Health and Nutrition: Healthy Aging
Regular physical activity can be a fun and effective way to maintain physical function and prevent some of the most
common physical impairments associated with increasing age, including loss of balance, flexibility and bone strength. Healthy aging has been a primary focus for me in the last 3 to 4 years. I’m 53 now.
Years ago I had a track coach tell me that the first thing to go with aging is flexibility. How right he was!
Physical Activity for Healthy Aging
Balance – Loss of balance is one of the primary causes of life threatening falls in elderly people. To help, try adding one-leg balance exercises to your routine. Also, balancing while performing routine tasks can also improve your balance. While cooking or talking on the phone, try balancing on one leg. You’ll become better balanced in no time. Keeping good balance is important in healthy aging. I enjoy yoga poses that require balance. The half moon or high lunge are excellent. See: Balancing Poses.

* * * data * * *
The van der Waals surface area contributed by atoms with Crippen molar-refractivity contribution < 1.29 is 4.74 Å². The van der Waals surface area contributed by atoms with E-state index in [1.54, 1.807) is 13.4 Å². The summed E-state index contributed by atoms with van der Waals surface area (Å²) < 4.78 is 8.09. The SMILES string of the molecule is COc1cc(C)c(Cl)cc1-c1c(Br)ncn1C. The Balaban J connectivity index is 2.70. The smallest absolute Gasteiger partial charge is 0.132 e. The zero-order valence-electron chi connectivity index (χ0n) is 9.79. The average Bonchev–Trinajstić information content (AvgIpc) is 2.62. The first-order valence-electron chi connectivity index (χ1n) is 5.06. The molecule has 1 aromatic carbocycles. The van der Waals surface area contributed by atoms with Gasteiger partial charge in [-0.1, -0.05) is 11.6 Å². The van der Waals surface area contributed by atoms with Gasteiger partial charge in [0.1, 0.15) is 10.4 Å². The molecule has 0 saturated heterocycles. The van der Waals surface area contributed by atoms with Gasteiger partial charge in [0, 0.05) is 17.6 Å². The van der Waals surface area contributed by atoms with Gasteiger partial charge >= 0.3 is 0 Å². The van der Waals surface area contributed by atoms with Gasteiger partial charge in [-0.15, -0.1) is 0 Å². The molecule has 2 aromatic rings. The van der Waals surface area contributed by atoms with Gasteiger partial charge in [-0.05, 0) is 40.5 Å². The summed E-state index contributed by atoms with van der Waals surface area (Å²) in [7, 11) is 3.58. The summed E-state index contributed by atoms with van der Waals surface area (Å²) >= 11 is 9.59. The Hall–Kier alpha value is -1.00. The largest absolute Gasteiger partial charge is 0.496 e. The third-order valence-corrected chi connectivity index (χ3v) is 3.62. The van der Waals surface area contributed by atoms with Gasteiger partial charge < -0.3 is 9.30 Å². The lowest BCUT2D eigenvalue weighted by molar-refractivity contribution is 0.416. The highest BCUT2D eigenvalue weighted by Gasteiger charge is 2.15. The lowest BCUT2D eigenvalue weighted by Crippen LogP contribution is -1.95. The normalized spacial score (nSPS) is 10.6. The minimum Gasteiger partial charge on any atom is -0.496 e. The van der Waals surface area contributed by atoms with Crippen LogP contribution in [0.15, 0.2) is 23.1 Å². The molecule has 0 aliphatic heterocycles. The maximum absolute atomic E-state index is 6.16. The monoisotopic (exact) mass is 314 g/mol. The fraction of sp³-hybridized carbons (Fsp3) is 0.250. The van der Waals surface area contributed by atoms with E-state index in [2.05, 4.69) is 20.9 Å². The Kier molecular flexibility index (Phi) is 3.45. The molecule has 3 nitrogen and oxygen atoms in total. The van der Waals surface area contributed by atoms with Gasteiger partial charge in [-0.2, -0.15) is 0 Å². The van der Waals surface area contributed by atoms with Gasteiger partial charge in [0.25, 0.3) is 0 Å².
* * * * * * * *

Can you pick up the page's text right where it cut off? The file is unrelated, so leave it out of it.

Flexibility – As I mentioned flexibility is the first thing to go 🙂 In order to maintain flexibility you should stretch daily. Who likes stretching? I know, I don’t like it anymore than most. I have to force myself to stretch before and after every run. It takes discipline. So for me, I had to make it a part of my exercise routine. In my running app I have 5 minutes scheduled before and 5 minutes scheduled after each run, just for stretching. This has helped me become better at it. I still skip this step sometimes, but I get’er done most of the time. It’s progress, not perfection for me.
Yoga or Pilates are beneficial for flexibility as well as balance and bone strength. Try Yoga if you haven’t already. I started Yoga by going to classes at the YMCA. I found that committing myself to a regular class, and paying for it, I was more motivated to go. It worked! I went once a week for a year straight. It’s still part of my healthy aging routine.
Strong Bones – Weight bearing exercise is ideal for brittle bone prevention. Any activity where you support your weight such as walking, running, badminton, or weight training is good. Having 30 minutes of weight training twice per week is recommended for maximum benefits.
* Weight-bearing exercise and weight training can be dangerous if you already have low bone density. Check with your doctor before adding this to your routine.
So What About Juicing?
Get those essential vitamins and nutrients through juicing. There’ nothing better than a fresh glass of homemade juice before or after a workout. Juicing can help with all of the above, because when you add fuel to your body with juicing, you’ll be in top shape for any physical activity.